7. In the User-Defined Functions section. check the User-Defined Functions Allowed checkbox.

  8. Click OK to apply the settings.

We can now revisit our sample site home page to see the damage that we’ve done to our application. Bearing in mind that external data is refreshed only whenever the currency code is changed, select an alternative currency from the drop-down list to trigger a refresh. If our configuration changes have been properly applied, we should see an error, as shown:

Excel services makes extensive use of caching, both in terms of the workbooks and the external data that’s used within them. If the expected error is not shown, it’s most likely because the workbook has been cached on the server.

Adding Connections to Data Connection Libraries

Now that we’ve broken our sample application, we need to fix it again. We can do this by adding a new data connection library and then creating an Office Data Connection (.odc) file containing our connection settings. We’ll then tweak our workbook to use our new connection file instead of an embedded connection.

  1. Create a new Data Connection library. From our sample site home page, click the Documents link to view the list of document libraries. Click the Create link to show the Create dialog.

  2. From the Content & Data category, select Data Connection Library. Type the name of the new library as Sample Data Connections, and then click the Create button.

  3. With our new library available, we need to let Excel Services know that all data connections stored there can be trusted. Switch back to the Manage Excel Services page in Central Administration and click the Trusted Data Connection Libraries link.

  4. Click the Add Trusted Data Connection Library to add a new library. Type the address http://<your server name>/12/Sample%20Data%20Connections, and then click OK to save the changes.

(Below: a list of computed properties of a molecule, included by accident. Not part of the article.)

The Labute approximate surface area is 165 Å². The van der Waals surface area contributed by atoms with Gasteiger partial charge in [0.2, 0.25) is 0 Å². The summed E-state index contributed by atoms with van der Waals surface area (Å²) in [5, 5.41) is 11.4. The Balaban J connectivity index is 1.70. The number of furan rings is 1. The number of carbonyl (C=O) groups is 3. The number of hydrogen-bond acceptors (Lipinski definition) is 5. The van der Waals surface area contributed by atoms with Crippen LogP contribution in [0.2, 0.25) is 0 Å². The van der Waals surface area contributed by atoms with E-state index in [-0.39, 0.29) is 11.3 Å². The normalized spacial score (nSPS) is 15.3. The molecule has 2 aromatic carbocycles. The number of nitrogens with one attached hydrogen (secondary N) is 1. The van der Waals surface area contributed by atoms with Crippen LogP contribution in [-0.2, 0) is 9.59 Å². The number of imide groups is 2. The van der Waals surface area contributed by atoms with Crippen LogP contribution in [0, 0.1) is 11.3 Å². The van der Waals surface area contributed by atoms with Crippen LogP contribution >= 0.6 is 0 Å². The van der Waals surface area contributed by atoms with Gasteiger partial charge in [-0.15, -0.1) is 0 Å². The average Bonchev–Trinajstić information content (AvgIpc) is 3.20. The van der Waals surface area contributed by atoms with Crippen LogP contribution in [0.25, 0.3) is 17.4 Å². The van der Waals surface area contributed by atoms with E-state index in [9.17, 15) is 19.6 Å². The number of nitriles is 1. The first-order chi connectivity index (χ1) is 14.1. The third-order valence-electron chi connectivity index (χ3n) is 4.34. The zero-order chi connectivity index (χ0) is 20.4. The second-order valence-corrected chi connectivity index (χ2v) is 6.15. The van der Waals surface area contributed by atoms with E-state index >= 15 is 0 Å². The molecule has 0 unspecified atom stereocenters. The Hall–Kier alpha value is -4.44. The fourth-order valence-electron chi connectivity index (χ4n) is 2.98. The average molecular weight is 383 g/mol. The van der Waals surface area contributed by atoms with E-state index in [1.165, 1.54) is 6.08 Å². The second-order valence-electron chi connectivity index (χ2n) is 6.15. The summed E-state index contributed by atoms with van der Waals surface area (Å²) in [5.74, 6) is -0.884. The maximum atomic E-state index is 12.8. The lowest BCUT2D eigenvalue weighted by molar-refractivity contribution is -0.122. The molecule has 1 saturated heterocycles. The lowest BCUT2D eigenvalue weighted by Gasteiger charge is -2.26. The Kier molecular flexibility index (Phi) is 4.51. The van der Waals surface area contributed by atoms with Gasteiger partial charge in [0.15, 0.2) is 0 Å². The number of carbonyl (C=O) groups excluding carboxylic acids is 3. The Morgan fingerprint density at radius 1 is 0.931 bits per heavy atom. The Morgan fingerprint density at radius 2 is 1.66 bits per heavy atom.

In the real world, where trusted connection libraries are used, it makes sense to have a single central connection library at a well-known location. Given that the purpose of the connection library is to allow all users to access trusted business data freely, making connections to the data as easy to find as possible is a worthwhile aim.

  5. Now we’ll create a data connection in the library and reconfigure our Excel workbook to use that instead. Navigate to the Excel Workbooks document library in our sample site and then edit our Last30DaysSales workbook using Excel client.

  6. From the Data menu, select the Connection button.

  7. In the Workbook Connection dialog, make sure the AdventureWorksList30DaysSales connection is selected and then click the Properties button.

  8. While we’re changing stuff, we’ll configure our data connection to reload external data when the file is opened. In the Usage tab, check the Refresh Data When Opening The File checkbox.

  9. Switch to the Definition tab. Click the Export Connection File button and then in the File Save dialog, save the connection to http://<your server name>/12/Sample Data Connections.

  10. Since we’re uploading the file to SharePoint, we’ll be prompted for some additional metadata. Make sure that the Content Type is set to Office Data Connection File, and then click OK to complete the upload.

  11. We can see in the Connection Properties dialog that the Connection file path has changed to our data connection library. Even though we’ve saved the connection details to our SharePoint server, Excel still uses an embedded copy of the connection details. To force a reload every time the connection is used, check the Always Use Connection File checkbox.

  12. Click OK to close the Connection Properties dialog, and then click Close to return to Excel. We can now save our revised workbook back to SharePoint by clicking the Save icon in the upper-left corner.

When we return to the home page of our sample site, we’ll find that our chart now functions properly. If an error is still being displayed, try recycling the application pool to clear out any cached copies of the workbook.